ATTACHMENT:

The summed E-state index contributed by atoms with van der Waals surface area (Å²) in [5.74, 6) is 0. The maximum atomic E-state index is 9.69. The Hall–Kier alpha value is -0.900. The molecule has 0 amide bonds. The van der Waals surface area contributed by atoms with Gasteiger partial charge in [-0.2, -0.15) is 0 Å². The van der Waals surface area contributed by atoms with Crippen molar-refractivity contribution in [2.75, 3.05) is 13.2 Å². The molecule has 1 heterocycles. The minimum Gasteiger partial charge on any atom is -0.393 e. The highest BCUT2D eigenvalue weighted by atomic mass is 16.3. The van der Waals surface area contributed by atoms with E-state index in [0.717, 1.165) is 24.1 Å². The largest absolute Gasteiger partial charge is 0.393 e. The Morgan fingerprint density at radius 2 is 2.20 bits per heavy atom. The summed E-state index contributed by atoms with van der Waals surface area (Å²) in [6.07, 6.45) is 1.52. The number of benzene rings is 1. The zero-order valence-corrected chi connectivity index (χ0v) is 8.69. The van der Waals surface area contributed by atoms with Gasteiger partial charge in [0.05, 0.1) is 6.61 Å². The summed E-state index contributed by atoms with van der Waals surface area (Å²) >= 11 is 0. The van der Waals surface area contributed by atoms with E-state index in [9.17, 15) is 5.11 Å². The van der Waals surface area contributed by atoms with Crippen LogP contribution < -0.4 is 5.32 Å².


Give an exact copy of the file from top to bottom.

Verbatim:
The summed E-state index contributed by atoms with van der Waals surface area (Å²) in [5.74, 6) is 0. The maximum atomic E-state index is 9.69. The Hall–Kier alpha value is -0.900. The molecule has 0 amide bonds. The van der Waals surface area contributed by atoms with Gasteiger partial charge in [-0.2, -0.15) is 0 Å². The van der Waals surface area contributed by atoms with Crippen molar-refractivity contribution in [2.75, 3.05) is 13.2 Å². The molecule has 1 heterocycles. The minimum Gasteiger partial charge on any atom is -0.393 e. The highest BCUT2D eigenvalue weighted by atomic mass is 16.3. The van der Waals surface area contributed by atoms with E-state index in [0.717, 1.165) is 24.1 Å². The largest absolute Gasteiger partial charge is 0.393 e. The Morgan fingerprint density at radius 2 is 2.20 bits per heavy atom. The summed E-state index contributed by atoms with van der Waals surface area (Å²) in [6.07, 6.45) is 1.52. The number of benzene rings is 1. The zero-order valence-corrected chi connectivity index (χ0v) is 8.69. The van der Waals surface area contributed by atoms with Gasteiger partial charge in [0.05, 0.1) is 6.61 Å². The summed E-state index contributed by atoms with van der Waals surface area (Å²) >= 11 is 0. The van der Waals surface area contributed by atoms with E-state index in [9.17, 15) is 5.11 Å². The van der Waals surface area contributed by atoms with Crippen LogP contribution < -0.4 is 5.32 Å².